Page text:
India

India PM Singh opens bank for women

An all-female bank staff are pictured at their terminals during the inauguration of the first branch of the Bharatiya Mahila Bank (BMB), India"s first state owned women"s bank, in Mumbai on November 19, 2013.
Image caption Just 26% of women in India have an account with a formal financial institution in India

India's Prime Minister Manmohan Singh has inaugurated the country's first ever state-owned bank for women in the western city for Mumbai.

The Bharatiya Mahila Bank, which begins with seven branches, will employ women, accept deposits from and lend mostly to women.

The bank plans to open 500 branches all over India by 2017.

Just 26% of women in India have an account with a formal financial institution, compared with 46% of men.

That means an account in either a bank, a credit union, a co-operative, post office or a microfinance institution, according to a study by the World Bank.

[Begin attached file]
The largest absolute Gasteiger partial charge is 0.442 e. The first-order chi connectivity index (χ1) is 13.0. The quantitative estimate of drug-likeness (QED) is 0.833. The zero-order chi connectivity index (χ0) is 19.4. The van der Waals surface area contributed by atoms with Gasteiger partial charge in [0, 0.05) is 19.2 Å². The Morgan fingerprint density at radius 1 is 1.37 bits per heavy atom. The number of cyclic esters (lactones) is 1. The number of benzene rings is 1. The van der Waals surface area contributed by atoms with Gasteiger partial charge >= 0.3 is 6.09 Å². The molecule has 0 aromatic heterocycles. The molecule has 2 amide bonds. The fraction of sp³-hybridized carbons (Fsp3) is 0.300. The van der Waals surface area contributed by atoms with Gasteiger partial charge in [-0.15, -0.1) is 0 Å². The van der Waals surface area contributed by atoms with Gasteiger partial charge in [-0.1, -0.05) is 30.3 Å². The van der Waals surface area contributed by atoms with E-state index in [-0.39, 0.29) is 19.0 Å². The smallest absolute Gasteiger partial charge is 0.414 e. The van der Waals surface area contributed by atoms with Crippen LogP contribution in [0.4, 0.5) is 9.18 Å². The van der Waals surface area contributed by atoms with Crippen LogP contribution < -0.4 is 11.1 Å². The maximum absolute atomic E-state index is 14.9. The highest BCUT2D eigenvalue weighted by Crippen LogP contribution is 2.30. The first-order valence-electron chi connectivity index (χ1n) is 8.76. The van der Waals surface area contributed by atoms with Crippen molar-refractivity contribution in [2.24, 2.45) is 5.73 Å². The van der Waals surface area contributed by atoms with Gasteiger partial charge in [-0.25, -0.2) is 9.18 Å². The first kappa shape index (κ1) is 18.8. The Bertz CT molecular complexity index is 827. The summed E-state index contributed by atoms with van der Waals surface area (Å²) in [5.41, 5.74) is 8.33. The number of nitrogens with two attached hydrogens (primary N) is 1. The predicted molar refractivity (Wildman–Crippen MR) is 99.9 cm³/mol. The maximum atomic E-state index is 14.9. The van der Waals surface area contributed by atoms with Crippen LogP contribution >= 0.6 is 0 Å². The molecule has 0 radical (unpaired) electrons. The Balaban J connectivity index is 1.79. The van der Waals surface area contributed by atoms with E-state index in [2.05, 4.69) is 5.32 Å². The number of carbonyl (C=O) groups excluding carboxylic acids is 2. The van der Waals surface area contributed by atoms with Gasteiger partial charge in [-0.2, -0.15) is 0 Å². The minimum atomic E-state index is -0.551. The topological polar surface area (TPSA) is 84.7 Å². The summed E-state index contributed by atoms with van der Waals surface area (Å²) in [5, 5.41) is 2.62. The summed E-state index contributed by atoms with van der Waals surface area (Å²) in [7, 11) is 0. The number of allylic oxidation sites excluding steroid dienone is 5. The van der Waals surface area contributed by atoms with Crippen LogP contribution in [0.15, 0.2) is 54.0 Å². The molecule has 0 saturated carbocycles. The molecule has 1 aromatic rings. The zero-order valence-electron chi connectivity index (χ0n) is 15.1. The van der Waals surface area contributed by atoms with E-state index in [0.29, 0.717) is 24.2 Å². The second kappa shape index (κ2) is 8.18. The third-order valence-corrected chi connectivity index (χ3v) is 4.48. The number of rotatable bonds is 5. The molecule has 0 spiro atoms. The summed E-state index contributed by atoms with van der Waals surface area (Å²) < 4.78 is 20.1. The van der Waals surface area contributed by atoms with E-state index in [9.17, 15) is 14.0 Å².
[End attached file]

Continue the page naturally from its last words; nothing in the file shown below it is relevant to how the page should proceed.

Mr Singh opened the first branch in Mumbai's Air India building on Tuesday.

"Both men and women can open accounts. But the bank will be predominantly for women in accepting deposits and giving loans. Our main objective will be to empower and educate women financially," Usha Ananthasubramanian, chairperson of the bank, told BBC Hindi's Rupa Jha.

The bank will also open branches in villages, where women face more problems opening an account.

In February, the federal government announced the launching of the bank with initial capital of $184m (£116m).

Finance Minister P Chidambaram had said the bank would employ women, lend mostly to women and "address gender-related issues, empowerment and financial inclusion".

Correspondents say many Indian women typically give their earnings to their husbands - when in fact women are seen as more astute savers than men and it would make sense for them to have a bank account of their own.

Only 35% of Indians have access to banking services against a global average of 50%.

There are only around 100,000 bank branches in India and a large number of the country's more than 650,000 villages do not have a single bank.

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